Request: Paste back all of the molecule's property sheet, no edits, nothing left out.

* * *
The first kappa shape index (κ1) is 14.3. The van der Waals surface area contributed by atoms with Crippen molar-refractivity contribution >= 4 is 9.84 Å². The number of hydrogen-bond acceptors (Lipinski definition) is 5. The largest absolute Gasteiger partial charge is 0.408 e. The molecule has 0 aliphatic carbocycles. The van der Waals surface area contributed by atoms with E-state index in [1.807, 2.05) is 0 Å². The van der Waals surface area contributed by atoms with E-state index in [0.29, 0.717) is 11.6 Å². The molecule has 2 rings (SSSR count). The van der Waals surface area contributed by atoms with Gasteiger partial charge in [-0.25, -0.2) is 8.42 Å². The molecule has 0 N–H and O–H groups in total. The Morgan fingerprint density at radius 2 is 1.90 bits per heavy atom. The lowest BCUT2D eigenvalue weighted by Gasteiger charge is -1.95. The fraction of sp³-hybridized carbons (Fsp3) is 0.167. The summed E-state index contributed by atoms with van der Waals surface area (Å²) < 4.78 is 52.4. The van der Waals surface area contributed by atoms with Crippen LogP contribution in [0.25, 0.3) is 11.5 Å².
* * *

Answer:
The first kappa shape index (κ1) is 14.3. The van der Waals surface area contributed by atoms with Crippen molar-refractivity contribution >= 4 is 9.84 Å². The number of hydrogen-bond acceptors (Lipinski definition) is 5. The largest absolute Gasteiger partial charge is 0.408 e. The molecule has 0 aliphatic carbocycles. The van der Waals surface area contributed by atoms with E-state index in [1.807, 2.05) is 0 Å². The van der Waals surface area contributed by atoms with E-state index in [0.29, 0.717) is 11.6 Å². The molecule has 2 rings (SSSR count). The van der Waals surface area contributed by atoms with Gasteiger partial charge in [-0.25, -0.2) is 8.42 Å². The molecule has 0 N–H and O–H groups in total. The Morgan fingerprint density at radius 2 is 1.90 bits per heavy atom. The lowest BCUT2D eigenvalue weighted by Gasteiger charge is -1.95. The fraction of sp³-hybridized carbons (Fsp3) is 0.167. The summed E-state index contributed by atoms with van der Waals surface area (Å²) < 4.78 is 52.4. The van der Waals surface area contributed by atoms with Crippen LogP contribution in [0.25, 0.3) is 11.5 Å².